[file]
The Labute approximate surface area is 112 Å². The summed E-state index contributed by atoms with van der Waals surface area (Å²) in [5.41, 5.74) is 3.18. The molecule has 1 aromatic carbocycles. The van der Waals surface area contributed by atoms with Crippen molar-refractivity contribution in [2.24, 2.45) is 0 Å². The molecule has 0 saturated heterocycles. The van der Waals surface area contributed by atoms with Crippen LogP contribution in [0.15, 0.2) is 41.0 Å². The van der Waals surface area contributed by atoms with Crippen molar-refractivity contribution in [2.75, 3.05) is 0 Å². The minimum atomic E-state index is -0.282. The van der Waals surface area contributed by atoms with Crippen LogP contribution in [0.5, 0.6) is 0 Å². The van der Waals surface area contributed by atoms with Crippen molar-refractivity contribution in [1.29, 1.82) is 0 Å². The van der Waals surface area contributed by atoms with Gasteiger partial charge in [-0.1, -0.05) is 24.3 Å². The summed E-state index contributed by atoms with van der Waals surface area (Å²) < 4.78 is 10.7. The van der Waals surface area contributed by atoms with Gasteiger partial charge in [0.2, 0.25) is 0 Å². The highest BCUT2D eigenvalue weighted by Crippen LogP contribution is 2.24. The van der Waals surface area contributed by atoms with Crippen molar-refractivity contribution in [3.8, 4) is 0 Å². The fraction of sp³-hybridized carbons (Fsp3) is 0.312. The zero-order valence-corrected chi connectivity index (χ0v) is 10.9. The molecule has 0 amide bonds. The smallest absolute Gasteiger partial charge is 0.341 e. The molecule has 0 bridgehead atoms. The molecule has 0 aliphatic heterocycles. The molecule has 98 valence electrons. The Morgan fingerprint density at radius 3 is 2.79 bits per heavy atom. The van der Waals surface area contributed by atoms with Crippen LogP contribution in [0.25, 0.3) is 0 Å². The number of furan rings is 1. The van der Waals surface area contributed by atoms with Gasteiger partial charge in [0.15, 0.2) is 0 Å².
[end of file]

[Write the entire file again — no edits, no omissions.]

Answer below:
The Labute approximate surface area is 112 Å². The summed E-state index contributed by atoms with van der Waals surface area (Å²) in [5.41, 5.74) is 3.18. The molecule has 1 aromatic carbocycles. The van der Waals surface area contributed by atoms with Crippen molar-refractivity contribution in [2.24, 2.45) is 0 Å². The molecule has 0 saturated heterocycles. The van der Waals surface area contributed by atoms with Crippen LogP contribution in [0.15, 0.2) is 41.0 Å². The van der Waals surface area contributed by atoms with Crippen molar-refractivity contribution in [2.75, 3.05) is 0 Å². The minimum atomic E-state index is -0.282. The van der Waals surface area contributed by atoms with Crippen LogP contribution in [0.5, 0.6) is 0 Å². The van der Waals surface area contributed by atoms with Crippen molar-refractivity contribution in [1.29, 1.82) is 0 Å². The van der Waals surface area contributed by atoms with Gasteiger partial charge in [-0.1, -0.05) is 24.3 Å². The summed E-state index contributed by atoms with van der Waals surface area (Å²) < 4.78 is 10.7. The van der Waals surface area contributed by atoms with Gasteiger partial charge in [0.2, 0.25) is 0 Å². The highest BCUT2D eigenvalue weighted by Crippen LogP contribution is 2.24. The van der Waals surface area contributed by atoms with Crippen molar-refractivity contribution in [3.8, 4) is 0 Å². The fraction of sp³-hybridized carbons (Fsp3) is 0.312. The zero-order valence-corrected chi connectivity index (χ0v) is 10.9. The molecule has 0 amide bonds. The smallest absolute Gasteiger partial charge is 0.341 e. The molecule has 0 bridgehead atoms. The molecule has 0 aliphatic heterocycles. The molecule has 98 valence electrons. The Morgan fingerprint density at radius 3 is 2.79 bits per heavy atom. The van der Waals surface area contributed by atoms with Crippen LogP contribution in [0.25, 0.3) is 0 Å². The number of furan rings is 1. The van der Waals surface area contributed by atoms with Gasteiger partial charge in [0.15, 0.2) is 0 Å².